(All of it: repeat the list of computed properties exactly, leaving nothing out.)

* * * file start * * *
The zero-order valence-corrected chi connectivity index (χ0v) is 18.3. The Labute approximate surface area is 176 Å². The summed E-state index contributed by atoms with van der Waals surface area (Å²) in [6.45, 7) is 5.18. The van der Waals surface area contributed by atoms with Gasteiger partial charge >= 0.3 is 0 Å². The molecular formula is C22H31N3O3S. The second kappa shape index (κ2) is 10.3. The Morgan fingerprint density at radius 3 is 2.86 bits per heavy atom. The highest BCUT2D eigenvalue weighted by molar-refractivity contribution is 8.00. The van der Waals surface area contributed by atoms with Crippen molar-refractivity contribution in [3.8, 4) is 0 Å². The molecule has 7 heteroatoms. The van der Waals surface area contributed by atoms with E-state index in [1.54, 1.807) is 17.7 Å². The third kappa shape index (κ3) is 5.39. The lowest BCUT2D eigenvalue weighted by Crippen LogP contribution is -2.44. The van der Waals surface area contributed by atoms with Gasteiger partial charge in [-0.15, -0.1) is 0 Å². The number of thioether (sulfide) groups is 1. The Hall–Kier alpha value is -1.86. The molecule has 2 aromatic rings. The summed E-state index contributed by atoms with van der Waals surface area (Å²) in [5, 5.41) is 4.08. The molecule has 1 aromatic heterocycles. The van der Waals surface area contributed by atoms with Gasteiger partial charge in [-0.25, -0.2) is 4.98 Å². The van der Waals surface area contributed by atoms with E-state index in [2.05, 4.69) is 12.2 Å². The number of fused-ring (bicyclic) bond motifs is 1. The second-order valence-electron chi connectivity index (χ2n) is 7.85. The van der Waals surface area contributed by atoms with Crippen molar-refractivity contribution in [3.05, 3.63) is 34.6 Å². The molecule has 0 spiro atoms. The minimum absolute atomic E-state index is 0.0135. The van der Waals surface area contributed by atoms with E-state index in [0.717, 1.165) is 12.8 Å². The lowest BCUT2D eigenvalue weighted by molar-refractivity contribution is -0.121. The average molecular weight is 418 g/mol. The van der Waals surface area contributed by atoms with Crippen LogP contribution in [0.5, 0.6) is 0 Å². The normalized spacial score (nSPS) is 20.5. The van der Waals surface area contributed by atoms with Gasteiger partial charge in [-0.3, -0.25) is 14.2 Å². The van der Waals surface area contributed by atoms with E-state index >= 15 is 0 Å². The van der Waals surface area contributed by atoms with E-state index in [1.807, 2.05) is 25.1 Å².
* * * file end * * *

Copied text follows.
The zero-order valence-corrected chi connectivity index (χ0v) is 18.3. The Labute approximate surface area is 176 Å². The summed E-state index contributed by atoms with van der Waals surface area (Å²) in [6.45, 7) is 5.18. The van der Waals surface area contributed by atoms with Gasteiger partial charge >= 0.3 is 0 Å². The molecular formula is C22H31N3O3S. The second kappa shape index (κ2) is 10.3. The Morgan fingerprint density at radius 3 is 2.86 bits per heavy atom. The highest BCUT2D eigenvalue weighted by molar-refractivity contribution is 8.00. The van der Waals surface area contributed by atoms with Crippen molar-refractivity contribution in [3.8, 4) is 0 Å². The molecule has 7 heteroatoms. The van der Waals surface area contributed by atoms with E-state index in [1.54, 1.807) is 17.7 Å². The third kappa shape index (κ3) is 5.39. The lowest BCUT2D eigenvalue weighted by Crippen LogP contribution is -2.44. The van der Waals surface area contributed by atoms with Gasteiger partial charge in [-0.15, -0.1) is 0 Å². The number of thioether (sulfide) groups is 1. The Hall–Kier alpha value is -1.86. The molecule has 2 aromatic rings. The summed E-state index contributed by atoms with van der Waals surface area (Å²) in [5, 5.41) is 4.08. The molecule has 1 aromatic heterocycles. The van der Waals surface area contributed by atoms with Gasteiger partial charge in [-0.25, -0.2) is 4.98 Å². The van der Waals surface area contributed by atoms with E-state index in [2.05, 4.69) is 12.2 Å². The number of fused-ring (bicyclic) bond motifs is 1. The second-order valence-electron chi connectivity index (χ2n) is 7.85. The van der Waals surface area contributed by atoms with Crippen molar-refractivity contribution in [3.05, 3.63) is 34.6 Å². The molecule has 0 spiro atoms. The minimum absolute atomic E-state index is 0.0135. The van der Waals surface area contributed by atoms with E-state index in [0.717, 1.165) is 12.8 Å². The lowest BCUT2D eigenvalue weighted by molar-refractivity contribution is -0.121. The average molecular weight is 418 g/mol. The van der Waals surface area contributed by atoms with Crippen LogP contribution in [0.5, 0.6) is 0 Å². The normalized spacial score (nSPS) is 20.5. The van der Waals surface area contributed by atoms with Gasteiger partial charge in [-0.3, -0.25) is 14.2 Å². The van der Waals surface area contributed by atoms with E-state index >= 15 is 0 Å². The van der Waals surface area contributed by atoms with E-state index in [1.807, 2.05) is 25.1 Å².